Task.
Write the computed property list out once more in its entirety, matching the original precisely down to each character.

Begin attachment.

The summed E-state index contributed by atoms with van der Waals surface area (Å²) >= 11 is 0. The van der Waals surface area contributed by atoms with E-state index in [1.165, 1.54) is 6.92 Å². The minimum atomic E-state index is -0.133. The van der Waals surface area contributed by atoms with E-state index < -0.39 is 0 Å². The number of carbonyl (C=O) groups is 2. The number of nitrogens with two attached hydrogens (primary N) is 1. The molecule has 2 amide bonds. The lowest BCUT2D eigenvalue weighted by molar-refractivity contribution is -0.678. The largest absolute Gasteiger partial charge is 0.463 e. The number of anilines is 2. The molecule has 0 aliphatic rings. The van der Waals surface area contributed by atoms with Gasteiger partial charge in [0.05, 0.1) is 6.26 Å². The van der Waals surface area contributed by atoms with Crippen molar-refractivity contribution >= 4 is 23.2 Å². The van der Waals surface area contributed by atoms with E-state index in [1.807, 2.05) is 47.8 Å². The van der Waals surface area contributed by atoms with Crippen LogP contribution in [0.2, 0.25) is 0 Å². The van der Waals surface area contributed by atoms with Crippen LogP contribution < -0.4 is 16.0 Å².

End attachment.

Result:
The summed E-state index contributed by atoms with van der Waals surface area (Å²) >= 11 is 0. The van der Waals surface area contributed by atoms with E-state index in [1.165, 1.54) is 6.92 Å². The minimum atomic E-state index is -0.133. The van der Waals surface area contributed by atoms with E-state index < -0.39 is 0 Å². The number of carbonyl (C=O) groups is 2. The number of nitrogens with two attached hydrogens (primary N) is 1. The molecule has 2 amide bonds. The lowest BCUT2D eigenvalue weighted by molar-refractivity contribution is -0.678. The largest absolute Gasteiger partial charge is 0.463 e. The number of anilines is 2. The molecule has 0 aliphatic rings. The van der Waals surface area contributed by atoms with Gasteiger partial charge in [0.05, 0.1) is 6.26 Å². The van der Waals surface area contributed by atoms with Crippen molar-refractivity contribution >= 4 is 23.2 Å². The van der Waals surface area contributed by atoms with E-state index in [1.807, 2.05) is 47.8 Å². The van der Waals surface area contributed by atoms with Crippen LogP contribution in [0.2, 0.25) is 0 Å². The van der Waals surface area contributed by atoms with Crippen LogP contribution < -0.4 is 16.0 Å².